Friday, April 29, 2011

Old school: John Donne's The Triple fool

Old School: Old stuff that you were supposed to read in college that didn't make sense and didn't mean anything to you ("What's a merchant?"). But now you're older and wiser and now it means something. Maybe.

Fun facts about John Donne:
  • He lost his father and several of his brothers and sisters when he was just a boy
  • He went to school, learned a bunch of languages and then joined the navy 
  • He married a woman in secret and then was thrown in jail by her father
  • He got out and became a successful priest (one of his most famous sermons contains the passage beginning, “No man is an island” and ending, “Therefore ask not for whom the bell tolls; it tolls for thee.”)

Now read this carefully. It's great.
by John Donne

I am two fools, I know,
For loving, and for saying so
In whining poetry ;
But where's that wise man, that would not be I,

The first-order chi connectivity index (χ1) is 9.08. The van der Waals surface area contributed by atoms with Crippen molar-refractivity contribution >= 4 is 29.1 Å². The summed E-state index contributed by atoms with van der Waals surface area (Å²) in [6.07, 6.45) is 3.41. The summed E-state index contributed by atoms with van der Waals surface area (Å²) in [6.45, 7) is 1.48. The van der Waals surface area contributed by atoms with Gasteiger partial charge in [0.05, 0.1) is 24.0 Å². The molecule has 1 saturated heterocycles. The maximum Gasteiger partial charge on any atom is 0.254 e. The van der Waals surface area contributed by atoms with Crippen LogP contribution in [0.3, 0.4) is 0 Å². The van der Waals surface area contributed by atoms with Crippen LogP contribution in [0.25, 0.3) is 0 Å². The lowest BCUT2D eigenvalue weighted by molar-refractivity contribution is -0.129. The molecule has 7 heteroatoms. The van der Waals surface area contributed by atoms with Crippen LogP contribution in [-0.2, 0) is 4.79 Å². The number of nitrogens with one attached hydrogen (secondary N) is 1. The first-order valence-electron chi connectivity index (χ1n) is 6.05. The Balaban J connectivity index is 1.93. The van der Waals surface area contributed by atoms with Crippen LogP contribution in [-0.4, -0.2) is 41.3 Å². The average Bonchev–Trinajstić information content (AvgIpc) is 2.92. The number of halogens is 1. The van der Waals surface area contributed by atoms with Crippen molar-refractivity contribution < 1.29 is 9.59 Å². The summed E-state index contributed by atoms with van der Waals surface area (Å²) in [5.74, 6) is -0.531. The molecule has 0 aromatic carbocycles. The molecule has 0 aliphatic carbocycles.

If she would not deny ?
Then as th' earth's inward narrow crooked lanes
Do purge sea water's fretful salt away,
I thought, if I could draw my pains
Through rhyme's vexation, I should them allay.
Grief brought to numbers cannot be so fierce,
For he tames it, that fetters it in verse.

But when I have done so,
Some man, his art and voice to show,
Doth set and sing my pain ;
And, by delighting many, frees again
Grief, which verse did restrain.
To love and grief tribute of verse belongs,
But not of such as pleases when 'tis read.
Both are increasèd by such songs,
For both their triumphs so are published,
And I, which was two fools, do so grow three.
Who are a little wise, the best fools be.

1 comment:

  1. "Grief brought to numbers cannot be so fierce" or to be cynical, "Misery loves company." But Donne is not being cynical but optimistic in expecting to find solace by sharing the verse. Nice job.